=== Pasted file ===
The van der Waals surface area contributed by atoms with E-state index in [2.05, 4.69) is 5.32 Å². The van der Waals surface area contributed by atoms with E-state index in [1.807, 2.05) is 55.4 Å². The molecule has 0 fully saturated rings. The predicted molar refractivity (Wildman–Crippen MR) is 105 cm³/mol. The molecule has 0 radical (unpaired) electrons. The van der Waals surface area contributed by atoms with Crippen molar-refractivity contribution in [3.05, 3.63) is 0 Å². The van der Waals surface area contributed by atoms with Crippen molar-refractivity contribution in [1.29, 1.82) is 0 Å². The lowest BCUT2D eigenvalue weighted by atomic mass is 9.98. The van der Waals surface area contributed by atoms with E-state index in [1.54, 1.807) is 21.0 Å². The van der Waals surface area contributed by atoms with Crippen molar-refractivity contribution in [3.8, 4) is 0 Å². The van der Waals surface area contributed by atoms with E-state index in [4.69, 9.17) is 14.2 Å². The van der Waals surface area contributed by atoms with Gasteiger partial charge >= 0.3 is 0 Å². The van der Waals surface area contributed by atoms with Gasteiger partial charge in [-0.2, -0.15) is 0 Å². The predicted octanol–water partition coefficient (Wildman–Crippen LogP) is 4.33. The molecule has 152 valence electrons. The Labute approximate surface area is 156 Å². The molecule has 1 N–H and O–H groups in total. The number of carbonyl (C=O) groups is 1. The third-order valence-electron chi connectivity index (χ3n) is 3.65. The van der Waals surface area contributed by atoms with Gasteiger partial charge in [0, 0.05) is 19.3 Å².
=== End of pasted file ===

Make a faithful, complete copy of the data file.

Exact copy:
The van der Waals surface area contributed by atoms with E-state index in [2.05, 4.69) is 5.32 Å². The van der Waals surface area contributed by atoms with E-state index in [1.807, 2.05) is 55.4 Å². The molecule has 0 fully saturated rings. The predicted molar refractivity (Wildman–Crippen MR) is 105 cm³/mol. The molecule has 0 radical (unpaired) electrons. The van der Waals surface area contributed by atoms with Crippen molar-refractivity contribution in [3.05, 3.63) is 0 Å². The van der Waals surface area contributed by atoms with Crippen molar-refractivity contribution in [1.29, 1.82) is 0 Å². The lowest BCUT2D eigenvalue weighted by atomic mass is 9.98. The van der Waals surface area contributed by atoms with E-state index in [1.54, 1.807) is 21.0 Å². The van der Waals surface area contributed by atoms with Crippen molar-refractivity contribution in [3.8, 4) is 0 Å². The van der Waals surface area contributed by atoms with E-state index in [4.69, 9.17) is 14.2 Å². The van der Waals surface area contributed by atoms with Gasteiger partial charge >= 0.3 is 0 Å². The van der Waals surface area contributed by atoms with Gasteiger partial charge in [-0.2, -0.15) is 0 Å². The predicted octanol–water partition coefficient (Wildman–Crippen LogP) is 4.33. The molecule has 152 valence electrons. The Labute approximate surface area is 156 Å². The molecule has 1 N–H and O–H groups in total. The number of carbonyl (C=O) groups is 1. The third-order valence-electron chi connectivity index (χ3n) is 3.65. The van der Waals surface area contributed by atoms with Gasteiger partial charge in [0, 0.05) is 19.3 Å².